The DDPR determined “that the Alliance’s nuclear force posture currently meets the criteria for an effective deterrence and defense posture.” The reasons for that conclusion remain elusive and the news media should have access to the NPG meeting to ask the questions. Not least because the conclusion is now resulting in significant modernization of NATO’s nuclear forces at considerable cost to the Alliance and some of its member countries. Another potential cost is how it will affect relations with Russia.

If NATO wants to increase nuclear transparency, it should and could break with old-fashioned nuclear secrecy and disclose the broad outlines of its non-strategic nuclear deployment in Europe. It is already widely known and NATO’s nuclear members are already transparent about the broad outlines of their strategic nuclear forces – those that unlike the non-strategic weapons in Europe are actually tasked to provide the ultimate security guarantee to the Allies.

Rather than limiting nuclear transparency efforts to prolonged negotiations for what’s likely to be small incremental steps that essentially surrender the agenda to hardliners in Moscow, unilateral disclosure of NATO’s non-strategic posture would jump-start the process, put pressure on Russia to follow suit, and be consistent with the already considerable transparency of NATO’s strategic forces.

See also: Non-Strategic Nuclear Weapons, FAS, May 2012.

This publication was made possible by a grant from the Carnegie Corporation of New York and Ploughshares Fund. The statements made and views expressed are solely the responsibility of the author.

B61-12: NNSA’s Gold-Plated Nuclear Bomb Project

Escalating cost estimates for the B61 Life- Extension Program threaten to make the new B61-12 bomb the most expensive ever.

By Hans M. Kristensen

The disclosure during yesterday’s Senate Appropriations Subcommittee hearing that the cost of the B61 Life Extension Program (LEP) is significantly greater that even the most recent cost overruns calls into question the ability of the National Nuclear Security Administration (NNSA) to manage the program and should call into question the B61 LEP itself.

If these cost overruns were in the private sector, heads would roll and the program would probably be canceled.  Continue Reading →

NATO’s Nuclear Groundhog Day?

At the Chicago Summit NATO will once again reaffirm nuclear status quo in Europe

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By Hans M. Kristensen

Does NATO have a hard time waking up from its nuclear past? It would seem so.

Similar to the movie Groundhog Day where a reporter played by Bill Murray wakes up to relive the same day over and over again, the NATO alliance is about to reaffirm – once again – nuclear status quo in Europe.

The reaffirmation will come on 20-21 May when 28 countries participating in the NATO Summit in Chicago are expected to approve a study that concludes that the alliance’s existing nuclear force posture “currently meets the criteria for an effective deterrence and defense posture.” [Update May 20, 2011: Turns out I was right. Here is the official document.]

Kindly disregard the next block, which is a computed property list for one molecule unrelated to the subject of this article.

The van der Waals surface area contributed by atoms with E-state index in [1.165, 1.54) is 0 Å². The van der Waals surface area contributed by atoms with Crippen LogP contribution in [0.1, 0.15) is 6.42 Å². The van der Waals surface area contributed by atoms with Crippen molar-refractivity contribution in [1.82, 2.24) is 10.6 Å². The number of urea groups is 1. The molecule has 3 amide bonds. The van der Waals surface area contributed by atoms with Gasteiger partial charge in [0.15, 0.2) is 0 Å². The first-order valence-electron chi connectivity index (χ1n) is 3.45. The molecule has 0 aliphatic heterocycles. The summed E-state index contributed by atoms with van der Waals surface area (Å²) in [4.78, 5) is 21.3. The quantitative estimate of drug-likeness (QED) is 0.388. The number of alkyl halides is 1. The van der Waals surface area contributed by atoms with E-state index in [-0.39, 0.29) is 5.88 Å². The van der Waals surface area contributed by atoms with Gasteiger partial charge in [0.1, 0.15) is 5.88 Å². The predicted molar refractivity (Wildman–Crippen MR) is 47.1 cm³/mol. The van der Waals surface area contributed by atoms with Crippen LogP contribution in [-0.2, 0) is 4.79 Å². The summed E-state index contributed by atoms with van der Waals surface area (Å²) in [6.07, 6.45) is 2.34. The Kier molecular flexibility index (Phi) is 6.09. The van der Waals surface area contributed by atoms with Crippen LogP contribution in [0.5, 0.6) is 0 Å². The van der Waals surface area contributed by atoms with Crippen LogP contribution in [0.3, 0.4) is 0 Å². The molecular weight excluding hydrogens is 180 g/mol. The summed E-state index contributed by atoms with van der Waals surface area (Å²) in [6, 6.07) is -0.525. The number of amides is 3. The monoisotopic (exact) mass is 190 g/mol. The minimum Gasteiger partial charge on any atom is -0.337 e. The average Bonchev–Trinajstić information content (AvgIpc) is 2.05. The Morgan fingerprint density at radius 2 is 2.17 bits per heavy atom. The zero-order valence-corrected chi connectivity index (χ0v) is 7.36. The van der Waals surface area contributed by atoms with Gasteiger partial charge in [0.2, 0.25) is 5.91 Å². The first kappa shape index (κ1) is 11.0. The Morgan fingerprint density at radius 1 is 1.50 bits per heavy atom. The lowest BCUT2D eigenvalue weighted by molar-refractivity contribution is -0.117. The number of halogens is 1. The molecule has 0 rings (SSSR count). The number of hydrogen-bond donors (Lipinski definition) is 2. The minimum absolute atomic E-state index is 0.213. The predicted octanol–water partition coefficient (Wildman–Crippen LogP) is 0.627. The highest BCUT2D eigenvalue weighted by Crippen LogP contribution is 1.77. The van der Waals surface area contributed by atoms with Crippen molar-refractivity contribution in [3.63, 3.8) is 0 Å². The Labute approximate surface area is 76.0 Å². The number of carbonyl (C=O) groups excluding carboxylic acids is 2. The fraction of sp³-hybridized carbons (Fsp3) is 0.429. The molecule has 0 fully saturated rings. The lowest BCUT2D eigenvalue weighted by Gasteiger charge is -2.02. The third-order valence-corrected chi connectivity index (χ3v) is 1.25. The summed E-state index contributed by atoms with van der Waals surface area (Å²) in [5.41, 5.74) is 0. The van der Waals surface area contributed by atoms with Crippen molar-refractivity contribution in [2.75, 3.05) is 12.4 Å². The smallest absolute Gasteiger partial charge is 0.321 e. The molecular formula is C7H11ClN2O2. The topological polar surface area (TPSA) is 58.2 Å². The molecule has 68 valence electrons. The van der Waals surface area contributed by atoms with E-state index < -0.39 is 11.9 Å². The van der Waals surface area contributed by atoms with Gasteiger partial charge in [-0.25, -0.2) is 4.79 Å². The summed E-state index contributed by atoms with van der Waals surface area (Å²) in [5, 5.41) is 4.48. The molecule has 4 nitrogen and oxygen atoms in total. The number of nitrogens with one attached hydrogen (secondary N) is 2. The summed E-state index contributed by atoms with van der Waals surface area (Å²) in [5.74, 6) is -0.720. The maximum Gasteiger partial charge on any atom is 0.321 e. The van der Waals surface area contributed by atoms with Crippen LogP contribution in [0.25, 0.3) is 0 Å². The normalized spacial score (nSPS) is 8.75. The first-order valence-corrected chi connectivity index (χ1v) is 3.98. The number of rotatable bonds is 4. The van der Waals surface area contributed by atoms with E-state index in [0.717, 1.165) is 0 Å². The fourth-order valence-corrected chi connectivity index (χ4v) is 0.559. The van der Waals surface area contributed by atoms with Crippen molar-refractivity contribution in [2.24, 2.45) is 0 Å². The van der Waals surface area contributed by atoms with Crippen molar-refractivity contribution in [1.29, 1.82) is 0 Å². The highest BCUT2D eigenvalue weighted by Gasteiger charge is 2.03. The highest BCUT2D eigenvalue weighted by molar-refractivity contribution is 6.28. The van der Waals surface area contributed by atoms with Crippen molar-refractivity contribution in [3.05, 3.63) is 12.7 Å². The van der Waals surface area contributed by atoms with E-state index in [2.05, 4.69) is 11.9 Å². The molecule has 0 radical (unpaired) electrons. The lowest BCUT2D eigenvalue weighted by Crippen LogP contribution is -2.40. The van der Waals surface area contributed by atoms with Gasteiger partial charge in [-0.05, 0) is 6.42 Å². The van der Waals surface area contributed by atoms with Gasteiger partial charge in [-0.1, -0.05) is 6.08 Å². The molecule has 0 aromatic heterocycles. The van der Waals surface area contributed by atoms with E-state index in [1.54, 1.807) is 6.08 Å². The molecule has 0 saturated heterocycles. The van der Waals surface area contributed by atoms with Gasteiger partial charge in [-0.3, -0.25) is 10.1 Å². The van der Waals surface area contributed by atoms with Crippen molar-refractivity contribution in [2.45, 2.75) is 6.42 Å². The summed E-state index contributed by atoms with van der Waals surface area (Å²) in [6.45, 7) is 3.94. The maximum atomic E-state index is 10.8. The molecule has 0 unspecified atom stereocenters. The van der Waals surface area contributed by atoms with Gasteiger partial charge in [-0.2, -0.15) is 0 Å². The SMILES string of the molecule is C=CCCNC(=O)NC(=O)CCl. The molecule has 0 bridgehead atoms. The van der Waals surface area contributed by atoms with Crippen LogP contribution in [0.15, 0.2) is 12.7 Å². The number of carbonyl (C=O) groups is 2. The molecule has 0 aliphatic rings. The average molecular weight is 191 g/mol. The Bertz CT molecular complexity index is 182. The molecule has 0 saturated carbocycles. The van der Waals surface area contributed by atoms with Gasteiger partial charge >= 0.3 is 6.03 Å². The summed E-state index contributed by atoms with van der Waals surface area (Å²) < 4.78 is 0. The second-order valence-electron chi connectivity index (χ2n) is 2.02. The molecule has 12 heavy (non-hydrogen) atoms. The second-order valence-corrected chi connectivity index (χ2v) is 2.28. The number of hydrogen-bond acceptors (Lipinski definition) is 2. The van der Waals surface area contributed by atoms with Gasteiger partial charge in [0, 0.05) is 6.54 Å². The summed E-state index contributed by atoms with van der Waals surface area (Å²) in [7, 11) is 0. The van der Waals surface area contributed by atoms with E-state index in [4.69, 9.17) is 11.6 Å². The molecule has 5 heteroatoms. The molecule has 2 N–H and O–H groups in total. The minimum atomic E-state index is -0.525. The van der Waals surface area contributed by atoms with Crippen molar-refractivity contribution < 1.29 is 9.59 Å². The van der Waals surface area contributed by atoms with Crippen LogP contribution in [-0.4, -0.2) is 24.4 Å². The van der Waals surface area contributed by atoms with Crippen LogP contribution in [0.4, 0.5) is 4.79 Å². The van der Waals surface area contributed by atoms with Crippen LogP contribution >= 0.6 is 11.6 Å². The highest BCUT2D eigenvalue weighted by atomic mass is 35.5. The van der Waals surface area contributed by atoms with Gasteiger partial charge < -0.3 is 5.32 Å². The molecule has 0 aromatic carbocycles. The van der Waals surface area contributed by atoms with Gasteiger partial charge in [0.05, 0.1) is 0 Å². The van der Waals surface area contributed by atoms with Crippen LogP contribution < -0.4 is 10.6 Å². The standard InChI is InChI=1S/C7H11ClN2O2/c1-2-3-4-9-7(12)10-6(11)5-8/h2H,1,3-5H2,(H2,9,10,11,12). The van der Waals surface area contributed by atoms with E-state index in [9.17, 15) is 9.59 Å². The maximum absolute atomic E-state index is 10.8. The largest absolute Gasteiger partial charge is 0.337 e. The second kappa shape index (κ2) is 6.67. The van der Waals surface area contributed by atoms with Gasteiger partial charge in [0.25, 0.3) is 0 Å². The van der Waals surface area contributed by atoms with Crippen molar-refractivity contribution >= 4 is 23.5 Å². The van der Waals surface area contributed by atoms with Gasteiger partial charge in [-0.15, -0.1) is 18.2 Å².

In other words, NATO will not order a reduction of its nuclear arsenal but reaffirm a deployment of nearly 200 U.S. non-strategic nuclear bombs in Europe that were left behind by arms reductions two decades ago. Continue Reading →

B61 Nuclear Bomb Costs Escalating

The expected cost of the B61 Life-Extension Program has increased by 50 percent to $6 billion

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By Hans M. Kristensen

The expected cost of the B61 Life-Extension Program (LEP) has increased by 50 percent to $6 billion dollars, according to U.S. government sources.

Only one year ago, the National Nuclear Security Administration (NNSA) estimated in its Stockpile Stewardship and Management Program report to Congress that the cost of the program would be approximately $4 billion.

The escalating cost of the program – and concern that NNSA does not have an effective plan for managing it – has caused Congress to cap spending on the B61 LEP by 60 percent in 2012 and 100 percent in 2013. The Pentagon’s Cost Assessment and Program Evaluation (CAPE) office is currently evaluating NNSA’s cost estimate and is expected to release its assessment in July. After that, NNSA is expected to release a validated cost, schedule and scope estimate for the B61 LEP, a precondition for Congress releasing the program funds for Phase 6.3 of the program.

Continue Reading →

Panel Discussion at Brookings on NATO Nukes

brookingslogoBy Hans M. Kristensen

Steve Pifer was kind enough to invite me to participate in a panel discussion at the Brookings Institution about NATO’s nuclear future and the issue of non-strategic nuclear weapons in the Alliance’s current Defense and Deterrence Posture Review (DDPR).

Steve presented his excellent paper NATO, Nuclear Weapons and Arms Control, Frank Miller, who has been involved in these issue before I could tie my shoe laces, took the “keep US nukes in Europe,” while I argued for the withdrawal of the weapons. Angela Stent moderated the panel.

I’m not yet clear if they’re planning to post a transcript or video, so in the meantime here are my prepared remarks: NATO’s Posture Review and Non-Strategic Nuclear Weapons.

For my writings on this blog about NATO nuclear policy issues, go here.

See also recent letter to NATO Secretary General Ander Fogh Rasmussen coordinated by ACA and and BASIC and signed by two dozen nuclear experts and former senior government officials.

This publication was made possible by a grant from Carnegie Corporation of New York and Ploughshares Fund. The statements made and views expressed are solely the responsibility of the author.